The Planning Authority is refusing to make available crucial correspondence on a controversial application aimed at turning a dilapidated rural room on the outskirts of Qala into a villa with a pool and a huge outdoor living space.
The PA’s case officer has recommended that the application be refused. However, the plans continue to be amended, in line with instructions given by the Planning Commission Board, to get the objections overturned and a permit issued at another meeting that is planned to be held next week.
Times of Malta has formally asked the authority for a copy of the correspondence between the applicant’s architect and the PA.
The correspondence was requested because it was never made available on the PA’s public online portal, as is normally the case, despite being quoted in the case officer’s report recommending refusal.
However, the PA has so far refused to make all the correspondence available. It accepted to publish just one of the four documents requested and declined to release the others.
“The requested documents are all correspondence with the architect/applicant and are self-explanatory in the Development Permit Application report,” the PA spokesman said.
Times of Malta persisted in its request, following legal advice received that any document quoted in the DPA report must be made public by the PA. But the authority has not budged.
The DPA report says that the proposal should be rejected outright.
It also quotes documents in which, despite the objections of the Environment and Resources Authority (ERA) and the Superintendence for Cultural Heritage, the applicant requested the PA to carry on discussing the application and reach a final decision.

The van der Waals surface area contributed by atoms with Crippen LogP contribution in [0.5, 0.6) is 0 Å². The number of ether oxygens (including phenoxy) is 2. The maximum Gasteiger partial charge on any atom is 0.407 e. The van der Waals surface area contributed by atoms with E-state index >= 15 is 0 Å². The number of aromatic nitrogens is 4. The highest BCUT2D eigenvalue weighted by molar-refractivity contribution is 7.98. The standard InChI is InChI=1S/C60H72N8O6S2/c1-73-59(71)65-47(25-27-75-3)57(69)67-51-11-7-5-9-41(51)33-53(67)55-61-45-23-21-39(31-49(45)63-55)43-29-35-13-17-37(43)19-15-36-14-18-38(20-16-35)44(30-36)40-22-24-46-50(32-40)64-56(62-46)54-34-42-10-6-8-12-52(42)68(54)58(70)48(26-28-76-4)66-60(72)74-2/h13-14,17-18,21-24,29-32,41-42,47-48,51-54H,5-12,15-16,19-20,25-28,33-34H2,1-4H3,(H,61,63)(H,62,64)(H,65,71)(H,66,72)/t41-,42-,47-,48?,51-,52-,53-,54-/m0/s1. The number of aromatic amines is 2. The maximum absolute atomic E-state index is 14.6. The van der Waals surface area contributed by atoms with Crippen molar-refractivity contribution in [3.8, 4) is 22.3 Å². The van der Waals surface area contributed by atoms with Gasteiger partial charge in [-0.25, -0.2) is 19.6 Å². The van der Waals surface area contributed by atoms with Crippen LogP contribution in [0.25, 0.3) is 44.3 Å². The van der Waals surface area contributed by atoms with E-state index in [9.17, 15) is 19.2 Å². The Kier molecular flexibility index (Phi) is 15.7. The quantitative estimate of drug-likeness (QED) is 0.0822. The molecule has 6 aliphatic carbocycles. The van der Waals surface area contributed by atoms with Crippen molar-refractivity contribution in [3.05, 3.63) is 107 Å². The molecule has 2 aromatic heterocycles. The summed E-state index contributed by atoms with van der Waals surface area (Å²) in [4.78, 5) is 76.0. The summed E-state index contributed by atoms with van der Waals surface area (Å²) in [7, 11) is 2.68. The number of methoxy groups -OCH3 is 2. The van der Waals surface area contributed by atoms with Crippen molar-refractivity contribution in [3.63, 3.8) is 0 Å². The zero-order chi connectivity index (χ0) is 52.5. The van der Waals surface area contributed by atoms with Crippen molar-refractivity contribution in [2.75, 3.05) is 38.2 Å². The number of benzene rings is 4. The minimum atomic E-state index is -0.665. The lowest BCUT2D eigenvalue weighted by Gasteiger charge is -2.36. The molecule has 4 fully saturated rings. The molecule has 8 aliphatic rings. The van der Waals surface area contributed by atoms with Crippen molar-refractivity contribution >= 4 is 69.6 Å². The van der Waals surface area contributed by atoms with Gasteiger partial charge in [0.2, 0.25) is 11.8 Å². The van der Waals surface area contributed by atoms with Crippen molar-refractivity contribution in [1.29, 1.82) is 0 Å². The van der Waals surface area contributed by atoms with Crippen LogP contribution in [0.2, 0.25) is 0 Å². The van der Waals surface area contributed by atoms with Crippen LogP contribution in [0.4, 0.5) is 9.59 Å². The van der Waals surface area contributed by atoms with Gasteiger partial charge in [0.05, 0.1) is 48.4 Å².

Other correspondence, also not made public, quotes a notarial declaration, made by a Gozitan notary, declaring that the dilapidated room qualified to be considered as a residential unit, based on the death certificate of an old woman issued in 1921.
Preoccupied by the commission’s decision to ignore recommendation
Times of Malta has reported that Gozitan businessman Mark Agius, known as ta’ Dirjanu, had applied to turn the 31 square metre dilapidated room and adjacent 4,000 square metres of idyllic agricultural land into a 200-metre villa with unobstructed views, pool and massive outdoor area, in the zone known as Ta’ Muxi outside Qala.
Following objections received from NGOs, ERA, the Cultural Superintendence and the planning directorate, the application was deemed to be against planning rules and was recommended for refusal.
However, in a surprising development, the ODZ Planning Commission Board, headed by architect Elizabeth Ellul, did not take on board the recommended refusal but instead chastised the PA’s case officer for not properly analysing the developer’s application.
According to Ms Ellul, the commission was “very concerned” that the plans had been recommended for refusal and requested the case officer to draw up conditions for a permit, with a view to approving the development during another meeting.
Reacting to the U-turn on this application, Environment Minister Josè Herrera described the decision as “not on”.
He said on social media that he was “preoccupied by the Planning Commission’s decision to ignore, among everybody else, ERA’s recommendation reconversion of tiny room to villa in virgin territory limits of Qala”.
Despite all this opposition, Times of Malta has learned plans are being submitted to the PA.
The Commission is therefore expected to go ahead and give the green light to the proposed development in a meeting scheduled for August 6.